The First 3D Prints of the HP Jet Fusion 4200 Are Here
by Fabian | March 24, 2017
The surface of Materialise engineer Giovanni Vleminckx’s desk is covered in stone-grey 3D prints. Gears, hinges, interlocking links. Meet the first test prints of the widely anticipated HP Jet Fusion 3D printer! Announced last autumn, the news of the HP Multi Jet Fusion technology quickly spread waves of excitement throughout the 3D printing world — and Materialise, the mother company of online 3D printing service i.materialise, is privileged with early access to the new technology. Giovanni, as a researcher and engineer in our production unit, got the opportunity to run frequent tests on the machine. Here’s what he thinks and what the first test prints look like.
“When I saw the machine first at formnext, in November 2016, I was quite impressed already because of its compactness and neatness. I’m used to large-scale industrial printers that don’t really prioritize a tidy look, so it was a nice surprise,” says Giovanni. “Now that I’ve had the chance to work together with HP on testing, I’m excited to have early access to the technology and help identify areas of future development. The machine scores high on usability and reliability. It’s only been a few weeks of testing but I feel confident leaving the machine to its own devices. It doesn’t need constant monitoring once the build is in progress.”
HP Multi Jet Fusion Technology: How Does It Work?
HP Multi Jet Fusion, as a 3D printing technology, is powder-based and does not use lasers. The powder bed, housed in a large chamber, is heated uniformly at the outset. A fusing agent is jetted where particles need to be selectively molten, and a detailing agent is jetted around the contours to improve part resolution. While lamps pass over the surface of the powder bed, the jetted material captures the heat and helps distribute it evenly. Since the powder bed is already heated and melting is not based on laser movement, each printing layer takes the same time, leading to foreseeable build times.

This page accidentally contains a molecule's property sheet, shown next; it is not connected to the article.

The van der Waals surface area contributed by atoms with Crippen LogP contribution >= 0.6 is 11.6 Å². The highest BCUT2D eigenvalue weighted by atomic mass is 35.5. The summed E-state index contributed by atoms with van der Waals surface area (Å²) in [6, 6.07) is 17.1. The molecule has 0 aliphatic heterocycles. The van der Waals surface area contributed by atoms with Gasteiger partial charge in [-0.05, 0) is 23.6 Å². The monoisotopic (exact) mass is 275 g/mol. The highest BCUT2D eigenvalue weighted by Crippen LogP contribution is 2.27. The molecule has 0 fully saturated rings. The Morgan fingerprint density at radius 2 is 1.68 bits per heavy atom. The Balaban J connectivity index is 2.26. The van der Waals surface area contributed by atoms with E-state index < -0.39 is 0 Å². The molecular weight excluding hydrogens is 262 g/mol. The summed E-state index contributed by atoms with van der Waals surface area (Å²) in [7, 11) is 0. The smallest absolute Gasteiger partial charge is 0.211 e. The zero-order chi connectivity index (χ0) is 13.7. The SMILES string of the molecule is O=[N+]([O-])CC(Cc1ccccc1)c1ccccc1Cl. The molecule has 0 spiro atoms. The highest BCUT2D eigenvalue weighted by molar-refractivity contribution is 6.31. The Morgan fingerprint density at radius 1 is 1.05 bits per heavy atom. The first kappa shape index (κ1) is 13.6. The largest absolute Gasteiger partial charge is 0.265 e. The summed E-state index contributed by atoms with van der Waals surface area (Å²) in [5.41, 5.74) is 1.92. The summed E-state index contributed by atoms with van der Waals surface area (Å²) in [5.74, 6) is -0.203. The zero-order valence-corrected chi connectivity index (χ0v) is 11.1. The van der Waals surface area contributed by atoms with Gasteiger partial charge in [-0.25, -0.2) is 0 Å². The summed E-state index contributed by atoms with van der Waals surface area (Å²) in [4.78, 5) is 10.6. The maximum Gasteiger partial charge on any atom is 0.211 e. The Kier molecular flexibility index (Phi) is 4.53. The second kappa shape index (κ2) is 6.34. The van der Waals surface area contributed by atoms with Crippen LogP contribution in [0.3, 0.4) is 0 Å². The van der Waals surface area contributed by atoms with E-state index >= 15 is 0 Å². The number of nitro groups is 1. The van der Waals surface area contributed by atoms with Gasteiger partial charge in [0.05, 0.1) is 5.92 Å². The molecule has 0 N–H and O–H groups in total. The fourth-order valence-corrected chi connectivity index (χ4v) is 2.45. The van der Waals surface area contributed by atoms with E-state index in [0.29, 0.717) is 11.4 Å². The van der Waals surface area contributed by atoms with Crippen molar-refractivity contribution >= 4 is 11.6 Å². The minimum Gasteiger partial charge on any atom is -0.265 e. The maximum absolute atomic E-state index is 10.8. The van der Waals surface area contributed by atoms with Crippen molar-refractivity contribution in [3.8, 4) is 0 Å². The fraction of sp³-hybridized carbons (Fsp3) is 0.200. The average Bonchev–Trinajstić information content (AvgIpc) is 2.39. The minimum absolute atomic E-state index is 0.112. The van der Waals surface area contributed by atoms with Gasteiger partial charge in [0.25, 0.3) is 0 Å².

At present, the material used by the machine is PA 12, a polyamide. “The material has a very fine powder grain, enabling the production of very thin layers of 80 microns,” explains Giovanni. “That means the same material leads to high-density parts with lower porosity than it would with thicker layers. The fine grain of the powder would be especially suitable for detailed features and high-complexity parts. The surface finish is quite fine even without post-production finishing, and I can imagine that functional parts in the future may not need additional smoothing. Straight out of the machine, parts are a stone-grey color that takes well to color dyeing.”
Testing: The First Results
In the early weeks of the testing process, HP has been working closely with two teams here: Materialise Software and Materialise Manufacturing. At the outset, Materialise Software worked with HP to develop a Build Processor that connects HP’s Multi Jet Fusion technology to the Materialise suite of software for 3D Printing.
“The HP Build Processor seamlessly integrates 3D printing software with the printer, allowing the user to assign a machine-specific build style to the platform, as well as slice and export data to the machine,” explains Giovanni. “Being involved in a software capacity at this early stage has afforded us a great opportunity to give Materialise software users a head-start on this technology.”
HP and Materialise engineers then came up with a pool of testing parts, each with a specific ‘control factor’: a single-build hinge to test dimensional accuracy (if the accuracy is too low, the moving parts of the hinge would fuse together); a textured sample to check surface quality; a few identical parts oriented differently at various areas on the build platform to test build uniformity.
For Giovanni, the regular feedback rounds with HP to present findings have been a fruitful exercise in defining priorities on both sides and identifying the most critical areas for future development. “We’ve worked together on expanding the optimal build area of the build platform, on improving the dimensional accuracy. In parallel, there’s a similar process of research and validation on the Software side with our Build Processor team. I’m very happy with how our findings are handled; HP has a large and eager support team that values our feedback.”